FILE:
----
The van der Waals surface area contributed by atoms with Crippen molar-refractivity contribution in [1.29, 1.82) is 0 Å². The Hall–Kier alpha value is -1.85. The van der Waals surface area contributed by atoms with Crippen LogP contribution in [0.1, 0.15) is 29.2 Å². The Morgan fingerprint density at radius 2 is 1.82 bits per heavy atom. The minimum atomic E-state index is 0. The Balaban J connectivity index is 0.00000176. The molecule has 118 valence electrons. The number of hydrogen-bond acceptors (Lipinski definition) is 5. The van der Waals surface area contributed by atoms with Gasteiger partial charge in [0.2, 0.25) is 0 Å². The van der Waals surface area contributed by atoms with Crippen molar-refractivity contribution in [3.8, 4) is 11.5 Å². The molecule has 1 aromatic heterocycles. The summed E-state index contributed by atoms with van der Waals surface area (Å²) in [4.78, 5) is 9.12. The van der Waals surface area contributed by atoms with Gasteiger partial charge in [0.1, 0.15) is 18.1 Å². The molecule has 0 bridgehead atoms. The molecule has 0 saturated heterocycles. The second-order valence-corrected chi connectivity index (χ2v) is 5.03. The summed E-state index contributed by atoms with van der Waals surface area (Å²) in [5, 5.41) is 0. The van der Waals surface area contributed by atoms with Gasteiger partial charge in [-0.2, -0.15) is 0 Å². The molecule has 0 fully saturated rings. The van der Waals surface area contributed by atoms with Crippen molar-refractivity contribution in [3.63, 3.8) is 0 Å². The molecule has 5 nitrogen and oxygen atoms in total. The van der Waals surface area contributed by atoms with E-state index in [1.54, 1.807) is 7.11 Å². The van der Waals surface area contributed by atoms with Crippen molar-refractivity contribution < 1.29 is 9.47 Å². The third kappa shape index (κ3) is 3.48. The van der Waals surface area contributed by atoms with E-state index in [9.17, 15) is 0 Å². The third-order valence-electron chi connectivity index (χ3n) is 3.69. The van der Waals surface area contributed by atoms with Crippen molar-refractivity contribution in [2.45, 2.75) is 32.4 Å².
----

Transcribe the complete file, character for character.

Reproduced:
The van der Waals surface area contributed by atoms with Crippen molar-refractivity contribution in [1.29, 1.82) is 0 Å². The Hall–Kier alpha value is -1.85. The van der Waals surface area contributed by atoms with Crippen LogP contribution in [0.1, 0.15) is 29.2 Å². The Morgan fingerprint density at radius 2 is 1.82 bits per heavy atom. The minimum atomic E-state index is 0. The Balaban J connectivity index is 0.00000176. The molecule has 118 valence electrons. The number of hydrogen-bond acceptors (Lipinski definition) is 5. The van der Waals surface area contributed by atoms with Gasteiger partial charge in [0.2, 0.25) is 0 Å². The van der Waals surface area contributed by atoms with Crippen molar-refractivity contribution in [3.8, 4) is 11.5 Å². The molecule has 1 aromatic heterocycles. The summed E-state index contributed by atoms with van der Waals surface area (Å²) in [4.78, 5) is 9.12. The van der Waals surface area contributed by atoms with Gasteiger partial charge in [0.1, 0.15) is 18.1 Å². The molecule has 0 bridgehead atoms. The molecule has 0 saturated heterocycles. The second-order valence-corrected chi connectivity index (χ2v) is 5.03. The summed E-state index contributed by atoms with van der Waals surface area (Å²) in [5, 5.41) is 0. The van der Waals surface area contributed by atoms with Gasteiger partial charge in [-0.2, -0.15) is 0 Å². The molecule has 0 fully saturated rings. The van der Waals surface area contributed by atoms with Crippen molar-refractivity contribution in [3.63, 3.8) is 0 Å². The molecule has 5 nitrogen and oxygen atoms in total. The van der Waals surface area contributed by atoms with E-state index in [1.54, 1.807) is 7.11 Å². The van der Waals surface area contributed by atoms with Crippen molar-refractivity contribution < 1.29 is 9.47 Å². The third kappa shape index (κ3) is 3.48. The van der Waals surface area contributed by atoms with E-state index in [9.17, 15) is 0 Å². The third-order valence-electron chi connectivity index (χ3n) is 3.69. The van der Waals surface area contributed by atoms with Crippen molar-refractivity contribution in [2.45, 2.75) is 32.4 Å².